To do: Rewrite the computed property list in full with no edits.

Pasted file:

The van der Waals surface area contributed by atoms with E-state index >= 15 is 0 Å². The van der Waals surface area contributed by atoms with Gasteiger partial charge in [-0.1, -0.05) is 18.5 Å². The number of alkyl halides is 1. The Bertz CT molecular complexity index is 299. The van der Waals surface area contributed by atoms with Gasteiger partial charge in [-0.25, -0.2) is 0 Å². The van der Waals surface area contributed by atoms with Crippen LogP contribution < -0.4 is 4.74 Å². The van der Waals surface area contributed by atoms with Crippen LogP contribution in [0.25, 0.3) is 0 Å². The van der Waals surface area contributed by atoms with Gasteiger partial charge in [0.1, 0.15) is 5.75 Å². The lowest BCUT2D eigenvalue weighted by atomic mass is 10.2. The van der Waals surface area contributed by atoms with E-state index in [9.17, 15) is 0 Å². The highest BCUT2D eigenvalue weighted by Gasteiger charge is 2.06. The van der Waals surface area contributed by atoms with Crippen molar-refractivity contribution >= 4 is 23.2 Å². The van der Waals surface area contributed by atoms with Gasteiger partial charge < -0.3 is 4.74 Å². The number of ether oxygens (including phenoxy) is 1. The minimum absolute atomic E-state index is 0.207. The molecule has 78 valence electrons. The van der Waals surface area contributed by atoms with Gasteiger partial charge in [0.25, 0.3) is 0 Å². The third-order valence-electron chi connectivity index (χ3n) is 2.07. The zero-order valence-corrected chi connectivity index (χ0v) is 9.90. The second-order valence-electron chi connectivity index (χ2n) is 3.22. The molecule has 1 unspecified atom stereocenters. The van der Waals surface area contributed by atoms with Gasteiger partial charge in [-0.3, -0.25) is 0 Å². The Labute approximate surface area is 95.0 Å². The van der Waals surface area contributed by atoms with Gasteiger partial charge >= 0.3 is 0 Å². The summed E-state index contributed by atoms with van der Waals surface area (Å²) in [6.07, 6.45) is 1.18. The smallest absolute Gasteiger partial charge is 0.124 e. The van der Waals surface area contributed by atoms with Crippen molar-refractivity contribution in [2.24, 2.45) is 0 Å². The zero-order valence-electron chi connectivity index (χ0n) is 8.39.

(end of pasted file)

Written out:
The van der Waals surface area contributed by atoms with E-state index >= 15 is 0 Å². The van der Waals surface area contributed by atoms with Gasteiger partial charge in [-0.1, -0.05) is 18.5 Å². The number of alkyl halides is 1. The Bertz CT molecular complexity index is 299. The van der Waals surface area contributed by atoms with Gasteiger partial charge in [-0.25, -0.2) is 0 Å². The van der Waals surface area contributed by atoms with Crippen LogP contribution < -0.4 is 4.74 Å². The van der Waals surface area contributed by atoms with Crippen LogP contribution in [0.25, 0.3) is 0 Å². The van der Waals surface area contributed by atoms with Gasteiger partial charge in [0.1, 0.15) is 5.75 Å². The lowest BCUT2D eigenvalue weighted by atomic mass is 10.2. The van der Waals surface area contributed by atoms with E-state index in [9.17, 15) is 0 Å². The highest BCUT2D eigenvalue weighted by Gasteiger charge is 2.06. The van der Waals surface area contributed by atoms with Crippen molar-refractivity contribution >= 4 is 23.2 Å². The van der Waals surface area contributed by atoms with Gasteiger partial charge < -0.3 is 4.74 Å². The number of ether oxygens (including phenoxy) is 1. The minimum absolute atomic E-state index is 0.207. The molecule has 78 valence electrons. The van der Waals surface area contributed by atoms with Gasteiger partial charge in [0.25, 0.3) is 0 Å². The third-order valence-electron chi connectivity index (χ3n) is 2.07. The zero-order valence-corrected chi connectivity index (χ0v) is 9.90. The second-order valence-electron chi connectivity index (χ2n) is 3.22. The molecule has 1 unspecified atom stereocenters. The van der Waals surface area contributed by atoms with Gasteiger partial charge in [-0.3, -0.25) is 0 Å². The Labute approximate surface area is 95.0 Å². The van der Waals surface area contributed by atoms with Gasteiger partial charge >= 0.3 is 0 Å². The summed E-state index contributed by atoms with van der Waals surface area (Å²) in [6.07, 6.45) is 1.18. The smallest absolute Gasteiger partial charge is 0.124 e. The van der Waals surface area contributed by atoms with Crippen molar-refractivity contribution in [2.24, 2.45) is 0 Å². The zero-order valence-electron chi connectivity index (χ0n) is 8.39.